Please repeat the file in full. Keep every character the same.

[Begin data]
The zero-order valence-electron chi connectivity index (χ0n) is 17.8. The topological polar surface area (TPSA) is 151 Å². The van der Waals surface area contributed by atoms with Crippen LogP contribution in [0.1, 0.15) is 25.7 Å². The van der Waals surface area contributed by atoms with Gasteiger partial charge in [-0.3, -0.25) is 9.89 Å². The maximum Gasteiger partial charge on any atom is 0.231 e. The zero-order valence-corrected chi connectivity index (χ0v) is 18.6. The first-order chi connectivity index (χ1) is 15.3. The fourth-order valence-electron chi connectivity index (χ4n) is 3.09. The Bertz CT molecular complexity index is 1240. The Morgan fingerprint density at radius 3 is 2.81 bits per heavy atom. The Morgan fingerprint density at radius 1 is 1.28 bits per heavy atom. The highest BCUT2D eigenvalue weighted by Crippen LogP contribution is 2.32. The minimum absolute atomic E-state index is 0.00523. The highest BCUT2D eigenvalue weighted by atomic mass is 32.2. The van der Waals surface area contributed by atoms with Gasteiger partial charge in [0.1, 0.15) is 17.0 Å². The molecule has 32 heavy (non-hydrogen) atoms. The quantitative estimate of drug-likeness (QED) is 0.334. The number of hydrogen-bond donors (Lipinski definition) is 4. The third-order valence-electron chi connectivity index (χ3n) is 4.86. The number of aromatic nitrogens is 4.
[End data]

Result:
The zero-order valence-electron chi connectivity index (χ0n) is 17.8. The topological polar surface area (TPSA) is 151 Å². The van der Waals surface area contributed by atoms with Crippen LogP contribution in [0.1, 0.15) is 25.7 Å². The van der Waals surface area contributed by atoms with Gasteiger partial charge in [-0.3, -0.25) is 9.89 Å². The maximum Gasteiger partial charge on any atom is 0.231 e. The zero-order valence-corrected chi connectivity index (χ0v) is 18.6. The first-order chi connectivity index (χ1) is 15.3. The fourth-order valence-electron chi connectivity index (χ4n) is 3.09. The Bertz CT molecular complexity index is 1240. The Morgan fingerprint density at radius 3 is 2.81 bits per heavy atom. The Morgan fingerprint density at radius 1 is 1.28 bits per heavy atom. The highest BCUT2D eigenvalue weighted by Crippen LogP contribution is 2.32. The minimum absolute atomic E-state index is 0.00523. The highest BCUT2D eigenvalue weighted by atomic mass is 32.2. The van der Waals surface area contributed by atoms with Gasteiger partial charge in [0.1, 0.15) is 17.0 Å². The molecule has 32 heavy (non-hydrogen) atoms. The quantitative estimate of drug-likeness (QED) is 0.334. The number of hydrogen-bond donors (Lipinski definition) is 4. The third-order valence-electron chi connectivity index (χ3n) is 4.86. The number of aromatic nitrogens is 4.